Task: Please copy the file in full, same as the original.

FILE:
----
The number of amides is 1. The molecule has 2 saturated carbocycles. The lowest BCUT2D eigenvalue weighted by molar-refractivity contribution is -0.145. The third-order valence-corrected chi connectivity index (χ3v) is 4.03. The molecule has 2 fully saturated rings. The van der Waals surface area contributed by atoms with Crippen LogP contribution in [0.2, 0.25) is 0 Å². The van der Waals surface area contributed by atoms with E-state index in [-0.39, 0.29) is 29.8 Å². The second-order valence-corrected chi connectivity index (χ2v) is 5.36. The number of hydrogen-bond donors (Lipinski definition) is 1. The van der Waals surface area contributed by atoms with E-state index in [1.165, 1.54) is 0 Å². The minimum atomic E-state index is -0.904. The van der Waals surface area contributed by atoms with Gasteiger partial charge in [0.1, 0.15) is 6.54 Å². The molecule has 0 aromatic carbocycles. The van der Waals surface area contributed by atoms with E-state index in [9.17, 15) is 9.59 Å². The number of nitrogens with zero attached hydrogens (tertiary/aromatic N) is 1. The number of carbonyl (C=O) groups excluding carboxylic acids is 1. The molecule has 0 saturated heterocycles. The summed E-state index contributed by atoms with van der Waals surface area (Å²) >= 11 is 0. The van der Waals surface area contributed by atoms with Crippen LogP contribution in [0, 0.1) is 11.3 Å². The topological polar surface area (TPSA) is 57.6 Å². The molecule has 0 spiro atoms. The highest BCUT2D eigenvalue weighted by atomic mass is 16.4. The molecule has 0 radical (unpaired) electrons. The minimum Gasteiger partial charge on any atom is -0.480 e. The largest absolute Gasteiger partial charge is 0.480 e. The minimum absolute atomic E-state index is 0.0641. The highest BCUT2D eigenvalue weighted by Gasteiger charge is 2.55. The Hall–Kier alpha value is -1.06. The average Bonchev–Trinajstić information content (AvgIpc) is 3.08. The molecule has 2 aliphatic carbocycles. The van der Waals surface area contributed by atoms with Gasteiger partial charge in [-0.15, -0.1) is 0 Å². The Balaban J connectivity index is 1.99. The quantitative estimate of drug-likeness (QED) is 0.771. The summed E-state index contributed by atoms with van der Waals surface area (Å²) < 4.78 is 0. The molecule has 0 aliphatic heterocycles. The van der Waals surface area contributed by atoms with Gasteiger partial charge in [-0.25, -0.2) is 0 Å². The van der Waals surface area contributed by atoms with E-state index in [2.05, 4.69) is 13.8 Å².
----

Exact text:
The number of amides is 1. The molecule has 2 saturated carbocycles. The lowest BCUT2D eigenvalue weighted by molar-refractivity contribution is -0.145. The third-order valence-corrected chi connectivity index (χ3v) is 4.03. The molecule has 2 fully saturated rings. The van der Waals surface area contributed by atoms with Crippen LogP contribution in [0.2, 0.25) is 0 Å². The van der Waals surface area contributed by atoms with E-state index in [-0.39, 0.29) is 29.8 Å². The second-order valence-corrected chi connectivity index (χ2v) is 5.36. The number of hydrogen-bond donors (Lipinski definition) is 1. The van der Waals surface area contributed by atoms with E-state index in [1.165, 1.54) is 0 Å². The minimum atomic E-state index is -0.904. The van der Waals surface area contributed by atoms with Gasteiger partial charge in [0.1, 0.15) is 6.54 Å². The molecule has 0 aromatic carbocycles. The van der Waals surface area contributed by atoms with E-state index in [9.17, 15) is 9.59 Å². The number of nitrogens with zero attached hydrogens (tertiary/aromatic N) is 1. The number of carbonyl (C=O) groups excluding carboxylic acids is 1. The molecule has 0 saturated heterocycles. The summed E-state index contributed by atoms with van der Waals surface area (Å²) >= 11 is 0. The van der Waals surface area contributed by atoms with Crippen LogP contribution in [0, 0.1) is 11.3 Å². The topological polar surface area (TPSA) is 57.6 Å². The molecule has 0 spiro atoms. The highest BCUT2D eigenvalue weighted by atomic mass is 16.4. The molecule has 0 radical (unpaired) electrons. The minimum Gasteiger partial charge on any atom is -0.480 e. The largest absolute Gasteiger partial charge is 0.480 e. The minimum absolute atomic E-state index is 0.0641. The highest BCUT2D eigenvalue weighted by Gasteiger charge is 2.55. The Hall–Kier alpha value is -1.06. The average Bonchev–Trinajstić information content (AvgIpc) is 3.08. The molecule has 2 aliphatic carbocycles. The van der Waals surface area contributed by atoms with Gasteiger partial charge in [-0.15, -0.1) is 0 Å². The Balaban J connectivity index is 1.99. The quantitative estimate of drug-likeness (QED) is 0.771. The summed E-state index contributed by atoms with van der Waals surface area (Å²) < 4.78 is 0. The molecule has 0 aliphatic heterocycles. The van der Waals surface area contributed by atoms with Gasteiger partial charge in [-0.25, -0.2) is 0 Å². The van der Waals surface area contributed by atoms with E-state index in [2.05, 4.69) is 13.8 Å².